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Ancient Mesopotamia
Cities / empires
Sumer: UrukUrEridu
Akkadian Empire: Agade
Assyria: AssurNineveh
Kings of Sumer
Kings of Assyria
Kings of Babylon
Cuneiform script
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Eridu (or Eridug) was an ancient city seven miles southwest of Ur. Eridu was the southernmost of the conglomeration of cities that grew about temples, almost in sight of one another, in Sumer, southern Mesopotamia. It was most likely founded close to the Persian Gulf near the mouth of the Euphrates river, but with accumulation of silt at the shoreline over the millennia, the remains of the city are now some distance from the gulf at Abu Shahrain in Iraq.

Archaeological investigations were carried out in the 1940s. It seems that the earliest settlement was carbon-dated to around 5000 BC. According to Oppenheim, "Eventually the entire south lapsed into stagnation, abandoning the political initiative to the rulers of the northern cities." and the city forsaken in 600 BC.

In the Sumerian king list, Eridu is named as the city of the first kings:

After the kingship descended from heaven, the kingship was in Eridug. In Eridug, Alulim became king; he ruled for 28800 years. Alaljar ruled for 36000 years. 2 kings; they ruled for 64800 years. Then Eridug fell and the kingship was taken to Bad-tibira.

The king list gave particularly long rules to the kings who came before the "flood". Adapa was a half-god king and caretaker of Eridu.

In the court of Assyria, special physicians trained in the ancient lore of Eridu, far to the south, foretold the course of sickness from signs and portents on the patient's body, which we must not too hastily connect with "symptoms" in our worldview, and they offered the appropriate incantations and magical resources.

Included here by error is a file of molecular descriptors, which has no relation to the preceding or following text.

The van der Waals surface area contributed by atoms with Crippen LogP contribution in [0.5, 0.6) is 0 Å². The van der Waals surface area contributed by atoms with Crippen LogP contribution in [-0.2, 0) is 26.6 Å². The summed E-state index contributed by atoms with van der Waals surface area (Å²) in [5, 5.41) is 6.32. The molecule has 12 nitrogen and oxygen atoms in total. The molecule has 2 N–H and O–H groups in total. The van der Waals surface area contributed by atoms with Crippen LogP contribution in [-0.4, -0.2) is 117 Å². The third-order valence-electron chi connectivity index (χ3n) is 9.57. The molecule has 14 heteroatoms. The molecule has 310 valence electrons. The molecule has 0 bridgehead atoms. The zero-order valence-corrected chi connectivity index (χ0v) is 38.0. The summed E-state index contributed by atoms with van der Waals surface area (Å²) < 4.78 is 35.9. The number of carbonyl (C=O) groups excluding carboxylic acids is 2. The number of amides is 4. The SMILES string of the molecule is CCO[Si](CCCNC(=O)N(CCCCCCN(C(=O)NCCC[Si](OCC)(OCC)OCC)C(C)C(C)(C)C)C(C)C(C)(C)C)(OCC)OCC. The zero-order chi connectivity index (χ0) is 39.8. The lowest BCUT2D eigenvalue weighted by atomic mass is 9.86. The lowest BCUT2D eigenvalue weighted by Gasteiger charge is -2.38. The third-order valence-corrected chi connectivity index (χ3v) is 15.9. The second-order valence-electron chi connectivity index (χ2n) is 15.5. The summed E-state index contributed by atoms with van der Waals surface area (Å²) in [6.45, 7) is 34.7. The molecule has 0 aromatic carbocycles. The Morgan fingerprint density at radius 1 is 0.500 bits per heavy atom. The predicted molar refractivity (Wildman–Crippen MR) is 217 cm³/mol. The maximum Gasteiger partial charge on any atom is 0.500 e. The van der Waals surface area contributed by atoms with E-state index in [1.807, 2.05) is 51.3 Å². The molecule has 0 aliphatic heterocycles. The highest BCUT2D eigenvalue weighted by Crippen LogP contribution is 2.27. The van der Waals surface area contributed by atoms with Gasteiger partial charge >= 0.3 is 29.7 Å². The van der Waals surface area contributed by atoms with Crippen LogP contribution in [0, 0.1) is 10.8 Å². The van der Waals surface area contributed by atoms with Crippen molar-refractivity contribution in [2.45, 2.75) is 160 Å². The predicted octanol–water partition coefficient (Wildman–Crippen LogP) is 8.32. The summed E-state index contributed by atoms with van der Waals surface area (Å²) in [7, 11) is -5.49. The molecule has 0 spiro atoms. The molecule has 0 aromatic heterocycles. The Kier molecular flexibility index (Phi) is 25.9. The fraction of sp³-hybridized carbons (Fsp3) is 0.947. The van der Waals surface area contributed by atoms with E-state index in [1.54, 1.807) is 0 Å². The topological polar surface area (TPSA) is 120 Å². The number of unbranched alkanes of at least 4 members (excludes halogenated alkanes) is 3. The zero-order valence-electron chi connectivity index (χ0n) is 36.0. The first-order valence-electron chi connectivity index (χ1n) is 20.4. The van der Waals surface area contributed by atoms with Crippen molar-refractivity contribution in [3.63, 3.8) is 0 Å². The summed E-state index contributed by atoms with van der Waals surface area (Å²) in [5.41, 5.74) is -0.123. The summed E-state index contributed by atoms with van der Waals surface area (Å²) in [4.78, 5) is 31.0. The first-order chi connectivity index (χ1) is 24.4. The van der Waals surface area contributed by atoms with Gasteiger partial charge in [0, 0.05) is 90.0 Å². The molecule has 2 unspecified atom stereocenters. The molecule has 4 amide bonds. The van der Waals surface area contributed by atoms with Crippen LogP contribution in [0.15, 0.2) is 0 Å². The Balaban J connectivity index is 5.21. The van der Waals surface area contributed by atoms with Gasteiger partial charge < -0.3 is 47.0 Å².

In Sumerian mythology Eridu was the home of the god Enki, the Sumerian counterpart of the water-god Ea. Like all the Sumerian and Babylonian gods, Enki/Ea began as a local god, who came to share, according to the later cosmology, with Anu and Enlil, the rule of the cosmos. His kingdom was the waters that surrounded the world and lay below it.

Some modern researchers have conjectured that Eridu, to the south of Ur, was the original Babel and site of the Tower of Babel, rather than the later city of Babylon, for a variety of reasons:

  1. The ziggurat ruins of Eridu are far larger and older than any others, and seem to best match the Biblical description of the unfinished Tower of Babel.
  2. One name of Eridu in cuneiform logograms was pronounced "NUN.KI" (the Mighty Place") in Sumerian, but much later the same "NUN.KI" was understood to mean the city of Babylon.
  3. The much later Greek version of the King-list by Berosus (c. 200 BC) reads "Babylon" in place of "Eridu" in the earlier versions, as the name of the oldest city where "the kingship was lowered from Heaven".
  4. Proponents of this theory equate Biblical Nimrod, said to have built Erech (Uruk) and Babel, with the legendary name Enmerkar (-KAR meaning "hunter") of the king-list, said to have built temples both in his capital of Uruk and in Eridu.

External links


A. Leo Oppenheim, Ancient Mesopotamia: Portrait of a dead civilization,es:Eridu pl:Eridu pt:Eridu


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